12:00 – 1:00 Welcome and Introductions (Lunch)
1:00 – 2:45
Presentations from each participant about the current work at their institution (5 minutes)
2:45 – 3:00 Break
3:00 – 5:00 Create a common ground/discussion platform:
1. What is the contemporary role of an art museum? What could it be?
- Judith Dobrzynski. “No More ‘Cathedrals of Culture.” The Wall Street Journal (August 24, 2010) and Why Must Our Cultural Cathedrals Be Replaced By Town Squares?”
- Susan Bautista. “Online (art) Museum Experiences.”
- Partnership for 21st Century Skills. 21st Century Skills Arts Map.
- Center for the Future of Museums, American Association of Museums. Demographic Change and the Future of Museums (Report summary and condensed version PDF).
2. What do art museum educators really want to do? Get collections on-line? Lesson plans? Interactives? In-house visitor programs? Link the visitor experience with mobile and/or online access? For whom? With whom (define target audiences)? Goals and objectives?
- Nik Honeysett. “Do Less With Less.“
- Roy Hawkey. “Learning with Digital Technologies in Museums, Science Centers and Galleries.” (PDF)
3. Defining the complete package: audience, goals, development, resources, cost, relationship of technology to content, outreach, sustainability.
- Dale Dougherty. “What would technology do best for learning?”
- Robin Dowden. “Developing Electronic Educational Content for Museums.”
- Edward Rothstein. From Picassos to Sarcophagi, Guided by Phone Apps
- Colleen Dilenschneider blog: 41 Ways Museums are Merging Social and Tech to Engage Audiences
4. Review of promising digital tools and online education initiatives coming out of other disciplines and institutions.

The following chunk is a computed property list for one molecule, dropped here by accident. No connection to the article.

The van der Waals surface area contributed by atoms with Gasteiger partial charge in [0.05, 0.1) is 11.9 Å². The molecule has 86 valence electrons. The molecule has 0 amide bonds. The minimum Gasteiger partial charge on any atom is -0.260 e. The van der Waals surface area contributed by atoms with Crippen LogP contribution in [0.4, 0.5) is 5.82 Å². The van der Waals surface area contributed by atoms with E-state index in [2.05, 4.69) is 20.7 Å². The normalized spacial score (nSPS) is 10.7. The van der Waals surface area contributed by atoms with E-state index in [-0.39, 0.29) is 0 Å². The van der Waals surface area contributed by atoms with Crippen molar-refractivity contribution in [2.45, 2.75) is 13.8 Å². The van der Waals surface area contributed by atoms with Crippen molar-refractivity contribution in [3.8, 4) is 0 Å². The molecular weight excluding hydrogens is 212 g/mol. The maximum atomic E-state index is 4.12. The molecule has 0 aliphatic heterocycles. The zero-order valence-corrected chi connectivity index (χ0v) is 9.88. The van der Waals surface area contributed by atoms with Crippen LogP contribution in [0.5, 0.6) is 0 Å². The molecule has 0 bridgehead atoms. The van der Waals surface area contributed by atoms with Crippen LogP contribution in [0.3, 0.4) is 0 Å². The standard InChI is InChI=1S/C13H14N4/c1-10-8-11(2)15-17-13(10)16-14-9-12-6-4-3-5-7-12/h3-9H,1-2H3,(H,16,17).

- Science Theater Education Programming System (STEPS) (flash presentation) and Jes Koepfler et al “Web-Supported Collaborations: Building, Evaluating and Sustaining a Museum Partnership Network.”
- New York Public Library Learning Modules on Voicethread.
- The Spatial History Project, Stanford University
- Wild Music: From Science Museum of Minnesota online materials. Also explore Science Buzz.
- Exploratorium, a vast, collaborative collection of online interactives, web features, activities, programs and events.
- NASA Multimedia; NASA interactive; and 3D models
- Launchball. Concept gaming from UK Science Museum.
5:00 Break for Dinner
8:30 – 9:00 Coffee and pastries
9:00 – 10:30
Brainstorming Session I : Promising Initiatives
1. Explore selected tools in categories: presentation, social networking, research/archiving, intereactivity. A few representative tools are on the Sample Tools and Projects page.
- Mobile for Museums, a white paper from the Center for New Media on the state of the field and its possibilities.
- 2010 Horizon Report: Museum Edition Summary and download.
- One Week | One Tool and the tool, Anthologize, an example from the Center for History and New Media of a development process funded by the National Endowment for the Humanities.
2. Evaluate (usefulness, sustainability, level of expertise, useability, integration with other tools) What is or isn’t working in your own institutions? What has been successful/less successful in your own projects?
10:30 – 10:45 Break
10:45 – 12:15
Brainstorming Session II: Promising Initiatives
- Pheon, mission-based game, from Smithsonian Museum of American Art.
- The Artist’s Toolkit: Visual Elements and Principles from ArtsConnected.
- Dinosaurs and Mummies: Augmenting the Art Experience at Onishi Gallery, Chelsea, a blogpost from art:21
- ArtBabble, a showcase video art content in high quality format from a variety of sources and perspectives.
2. Museum collaboration: interdepartmentally, in-house, and among institutions
- Ethan Wilde and Laura Mann. Open Source Collaboration: New Models for Technology Development in the Museum
12:15 – 1:15 Working Lunch
1:15 – 2:45
Brainstorming Session III: Moving beyond roadblocks
1. What are the roadblocks? Funding? Organizational structure? Lack of support/communication within institutions? among institutions?
2. “Re-inventing the wheel”: discuss how the development and planning of these tools, as well as desired outcomes and implementation methods, need to be an open conversation amongst all museums and all museum professionals
3. Sustainability: Are digital tools only supported until their grant funding runs out?
4. Project Management: internal and external organizational relationships.
- Tools for Data-Driven Scholarship: past, present, and future, a workshop report on effectively creating, disseminating, and sustaining tools.
2:45 – 3:00 Break
3:00 – 4:30 Brainstorming Session 4: Action plan for future work
4:30 – 5:00 Closing thoughts